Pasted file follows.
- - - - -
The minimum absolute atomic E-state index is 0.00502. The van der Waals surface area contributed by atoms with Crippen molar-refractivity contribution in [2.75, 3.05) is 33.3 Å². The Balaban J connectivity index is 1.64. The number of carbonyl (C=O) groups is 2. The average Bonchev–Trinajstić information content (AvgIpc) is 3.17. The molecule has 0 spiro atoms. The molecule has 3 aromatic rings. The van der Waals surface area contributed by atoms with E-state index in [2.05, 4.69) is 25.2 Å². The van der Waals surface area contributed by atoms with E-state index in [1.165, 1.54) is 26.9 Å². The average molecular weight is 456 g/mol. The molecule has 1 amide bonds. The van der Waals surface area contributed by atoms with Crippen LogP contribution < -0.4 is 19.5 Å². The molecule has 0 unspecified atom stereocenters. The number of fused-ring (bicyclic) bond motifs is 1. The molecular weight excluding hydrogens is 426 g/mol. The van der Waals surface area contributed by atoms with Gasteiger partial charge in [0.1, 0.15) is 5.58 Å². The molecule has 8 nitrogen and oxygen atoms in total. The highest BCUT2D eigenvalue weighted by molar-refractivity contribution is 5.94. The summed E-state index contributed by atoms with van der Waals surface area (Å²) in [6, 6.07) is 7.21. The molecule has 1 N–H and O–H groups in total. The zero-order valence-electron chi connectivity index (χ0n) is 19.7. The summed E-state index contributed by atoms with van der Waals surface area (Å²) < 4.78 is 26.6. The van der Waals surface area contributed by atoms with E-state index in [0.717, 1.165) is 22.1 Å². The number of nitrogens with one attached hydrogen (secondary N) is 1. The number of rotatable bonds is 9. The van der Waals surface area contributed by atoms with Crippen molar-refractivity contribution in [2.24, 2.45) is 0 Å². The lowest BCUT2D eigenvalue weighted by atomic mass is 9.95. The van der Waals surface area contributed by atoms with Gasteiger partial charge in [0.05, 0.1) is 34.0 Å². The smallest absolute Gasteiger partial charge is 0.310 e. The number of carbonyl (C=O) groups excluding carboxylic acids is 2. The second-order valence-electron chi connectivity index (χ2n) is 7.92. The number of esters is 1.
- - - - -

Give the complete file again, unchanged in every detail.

The minimum absolute atomic E-state index is 0.00502. The van der Waals surface area contributed by atoms with Crippen molar-refractivity contribution in [2.75, 3.05) is 33.3 Å². The Balaban J connectivity index is 1.64. The number of carbonyl (C=O) groups is 2. The average Bonchev–Trinajstić information content (AvgIpc) is 3.17. The molecule has 0 spiro atoms. The molecule has 3 aromatic rings. The van der Waals surface area contributed by atoms with E-state index in [2.05, 4.69) is 25.2 Å². The van der Waals surface area contributed by atoms with E-state index in [1.165, 1.54) is 26.9 Å². The average molecular weight is 456 g/mol. The molecule has 1 amide bonds. The van der Waals surface area contributed by atoms with Crippen LogP contribution < -0.4 is 19.5 Å². The molecule has 0 unspecified atom stereocenters. The number of fused-ring (bicyclic) bond motifs is 1. The molecular weight excluding hydrogens is 426 g/mol. The van der Waals surface area contributed by atoms with Gasteiger partial charge in [0.1, 0.15) is 5.58 Å². The molecule has 8 nitrogen and oxygen atoms in total. The highest BCUT2D eigenvalue weighted by molar-refractivity contribution is 5.94. The summed E-state index contributed by atoms with van der Waals surface area (Å²) in [6, 6.07) is 7.21. The molecule has 1 N–H and O–H groups in total. The zero-order valence-electron chi connectivity index (χ0n) is 19.7. The summed E-state index contributed by atoms with van der Waals surface area (Å²) < 4.78 is 26.6. The van der Waals surface area contributed by atoms with E-state index in [0.717, 1.165) is 22.1 Å². The number of nitrogens with one attached hydrogen (secondary N) is 1. The number of rotatable bonds is 9. The van der Waals surface area contributed by atoms with Crippen molar-refractivity contribution in [2.24, 2.45) is 0 Å². The lowest BCUT2D eigenvalue weighted by atomic mass is 9.95. The van der Waals surface area contributed by atoms with Gasteiger partial charge in [0.05, 0.1) is 34.0 Å². The smallest absolute Gasteiger partial charge is 0.310 e. The number of carbonyl (C=O) groups excluding carboxylic acids is 2. The second-order valence-electron chi connectivity index (χ2n) is 7.92. The number of esters is 1.